Cowbridge (Y Bont-faen)
Cowbridge was a busy market town in Iolo's time. He kept a bookshop and grocer's in the town and composed numerous verses and songs about the inhabitants, including an untitled song advertising his own business. To celebrate the centenary of his death in 1926 a memorial to Iolo was erected on the site of his shop. Iolo designed the plan for alterations to the town hall.
Untitled song by Iolo advertising his bookshop and grocer's in Cowbridge
A shop-keeping Bard, having choicest of wares,
To those that have money, be this understood,
Ring the Bell at his door, he sells ev'ry thing good.
He's a Jack of all trades, many labours he plies,
Hopes that above want he can honestly rise,
Fair dealing he loves, is no vender of trash,
Come and see what you want, and exchange it for cash.
Teas, the most fragrant assortments are seen,
Here's black and all blacks, here's the finest of green;
Your favours, ye fair, let your Bard thus invoke,
Here's chocolate, coffee, with Fry's patent coke.
Here to furnish high flavours are all sorts of spice
Of Liberty's growth, fine American Rice,
All that makes a good pudding, or well-season'd pye,
May be found at this shop do but taste them and try.
Here are currants and raisins, delicious french plumbs,
The Christian free sugar from East India comes,
And brought from where Truth is not yet in the bud,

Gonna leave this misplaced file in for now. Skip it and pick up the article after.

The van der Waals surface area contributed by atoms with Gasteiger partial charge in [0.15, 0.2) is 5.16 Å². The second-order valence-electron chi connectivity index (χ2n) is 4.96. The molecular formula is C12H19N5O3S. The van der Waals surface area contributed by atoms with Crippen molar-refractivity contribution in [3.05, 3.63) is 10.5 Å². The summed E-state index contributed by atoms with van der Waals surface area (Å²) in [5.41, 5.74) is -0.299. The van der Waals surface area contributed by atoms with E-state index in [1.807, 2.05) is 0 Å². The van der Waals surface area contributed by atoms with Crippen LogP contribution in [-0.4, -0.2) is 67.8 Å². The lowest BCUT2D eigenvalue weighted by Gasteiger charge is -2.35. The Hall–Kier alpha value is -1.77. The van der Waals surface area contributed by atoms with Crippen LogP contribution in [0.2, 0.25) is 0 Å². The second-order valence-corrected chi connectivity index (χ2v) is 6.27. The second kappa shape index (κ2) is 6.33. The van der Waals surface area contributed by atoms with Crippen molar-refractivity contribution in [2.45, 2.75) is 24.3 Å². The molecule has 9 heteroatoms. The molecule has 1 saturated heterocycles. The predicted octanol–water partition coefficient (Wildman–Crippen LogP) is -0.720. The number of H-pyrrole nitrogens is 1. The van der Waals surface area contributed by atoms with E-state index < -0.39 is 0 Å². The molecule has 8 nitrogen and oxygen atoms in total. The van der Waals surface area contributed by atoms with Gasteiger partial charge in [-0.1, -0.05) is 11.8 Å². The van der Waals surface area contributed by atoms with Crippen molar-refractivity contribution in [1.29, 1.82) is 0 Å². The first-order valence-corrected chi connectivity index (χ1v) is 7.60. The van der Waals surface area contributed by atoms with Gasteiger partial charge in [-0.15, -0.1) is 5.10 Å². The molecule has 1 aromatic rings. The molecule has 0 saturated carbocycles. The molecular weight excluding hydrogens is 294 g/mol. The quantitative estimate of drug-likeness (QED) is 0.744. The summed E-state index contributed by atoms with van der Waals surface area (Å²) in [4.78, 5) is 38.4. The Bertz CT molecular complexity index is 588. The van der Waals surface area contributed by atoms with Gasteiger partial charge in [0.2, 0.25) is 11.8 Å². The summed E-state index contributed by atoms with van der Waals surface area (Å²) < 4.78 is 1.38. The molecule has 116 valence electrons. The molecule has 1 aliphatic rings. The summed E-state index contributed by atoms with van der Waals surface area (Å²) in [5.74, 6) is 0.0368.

Rank Church-and-king-sweets for the lovers of blood.
Here are hats of all sorts, good as ever were seen,
One guinea, one shilling, all prices between,
And fearless of spies and th'Informer's fell traps,
He'll soon become dealer in Liberty caps.
He's a vender of books to the scholar who lacks,
Sells pens, ink, and paper, good wafers and wax,
English, Welsh¸ and Scotch music to charm ev'ry breast
And sulphur for those who Scotch-fiddles detest.
Th'abbettor of slav'ry the Church-and-king Turk
Here may be supplied with the quibbles of Burke
Cowper's king-flogging Talk, how delightful the strain,
And for lovers of Truth, Rights of Man by Tom Paine.
In the Bardic profession a thousand fine things,
New Liberty Sonnets, new Satires on kings,
And, for those who can amorous ditties rehearse,
New carols of Love in sweet pastoral verse.
'Tis a shop where the works of best authors abound,
But those who read reason too seldom are found,
Yet to please the sweet Ladies, and give them their ways,
Here are sold the most moral of Novels and plays.
To journeymen Parsons, and all that are Poor,
Some credit is given, a fortnight or more,
But ye friends of the Bard, he's himself a poor-man
Keep conscience awake pay as soon as you can.
Bumbailiffs, Attorneys, vile Scoundrels adieu,
Whoever pays not will be nothing to you,
I'll never, tho sorest misfortunes depress,
Wring one drop of blood from the soul in distress.
Come all to this shop where good usage you'll find,
Most anxious attempts to suit every one's mind,
Attendance at call, the most humble regard,
For all favours due thanks from Ned Williams the Bard.
(NLW 21410E, no. 29a)